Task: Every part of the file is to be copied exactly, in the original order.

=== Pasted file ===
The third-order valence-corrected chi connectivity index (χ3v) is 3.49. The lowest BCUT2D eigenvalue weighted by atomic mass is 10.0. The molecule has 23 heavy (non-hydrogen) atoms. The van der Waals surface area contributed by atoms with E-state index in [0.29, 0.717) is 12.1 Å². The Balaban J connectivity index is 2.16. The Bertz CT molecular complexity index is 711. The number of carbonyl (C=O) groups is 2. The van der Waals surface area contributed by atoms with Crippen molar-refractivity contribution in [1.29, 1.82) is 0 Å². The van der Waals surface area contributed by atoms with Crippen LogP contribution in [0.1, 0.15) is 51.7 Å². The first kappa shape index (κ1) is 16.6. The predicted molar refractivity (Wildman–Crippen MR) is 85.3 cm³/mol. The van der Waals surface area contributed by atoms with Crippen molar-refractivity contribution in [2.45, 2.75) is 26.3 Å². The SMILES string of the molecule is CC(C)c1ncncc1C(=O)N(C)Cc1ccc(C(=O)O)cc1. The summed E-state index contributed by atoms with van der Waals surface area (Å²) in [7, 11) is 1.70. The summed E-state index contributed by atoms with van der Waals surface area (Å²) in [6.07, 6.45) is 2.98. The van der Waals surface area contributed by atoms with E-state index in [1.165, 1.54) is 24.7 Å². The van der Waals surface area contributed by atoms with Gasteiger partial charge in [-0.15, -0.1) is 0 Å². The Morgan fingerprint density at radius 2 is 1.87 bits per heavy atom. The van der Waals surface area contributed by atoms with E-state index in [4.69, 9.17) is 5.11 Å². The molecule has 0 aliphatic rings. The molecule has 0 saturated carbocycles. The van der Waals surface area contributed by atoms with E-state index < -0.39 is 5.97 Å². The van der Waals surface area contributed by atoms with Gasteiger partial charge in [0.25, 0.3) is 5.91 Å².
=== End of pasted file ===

The third-order valence-corrected chi connectivity index (χ3v) is 3.49. The lowest BCUT2D eigenvalue weighted by atomic mass is 10.0. The molecule has 23 heavy (non-hydrogen) atoms. The van der Waals surface area contributed by atoms with E-state index in [0.29, 0.717) is 12.1 Å². The Balaban J connectivity index is 2.16. The Bertz CT molecular complexity index is 711. The number of carbonyl (C=O) groups is 2. The van der Waals surface area contributed by atoms with Crippen molar-refractivity contribution in [1.29, 1.82) is 0 Å². The van der Waals surface area contributed by atoms with Crippen LogP contribution in [0.1, 0.15) is 51.7 Å². The first kappa shape index (κ1) is 16.6. The predicted molar refractivity (Wildman–Crippen MR) is 85.3 cm³/mol. The van der Waals surface area contributed by atoms with Crippen molar-refractivity contribution in [2.45, 2.75) is 26.3 Å². The SMILES string of the molecule is CC(C)c1ncncc1C(=O)N(C)Cc1ccc(C(=O)O)cc1. The summed E-state index contributed by atoms with van der Waals surface area (Å²) in [7, 11) is 1.70. The summed E-state index contributed by atoms with van der Waals surface area (Å²) in [6.07, 6.45) is 2.98. The van der Waals surface area contributed by atoms with E-state index in [1.165, 1.54) is 24.7 Å². The van der Waals surface area contributed by atoms with Gasteiger partial charge in [-0.15, -0.1) is 0 Å². The Morgan fingerprint density at radius 2 is 1.87 bits per heavy atom. The van der Waals surface area contributed by atoms with E-state index in [4.69, 9.17) is 5.11 Å². The molecule has 0 aliphatic rings. The molecule has 0 saturated carbocycles. The van der Waals surface area contributed by atoms with E-state index < -0.39 is 5.97 Å². The van der Waals surface area contributed by atoms with Gasteiger partial charge in [0.25, 0.3) is 5.91 Å².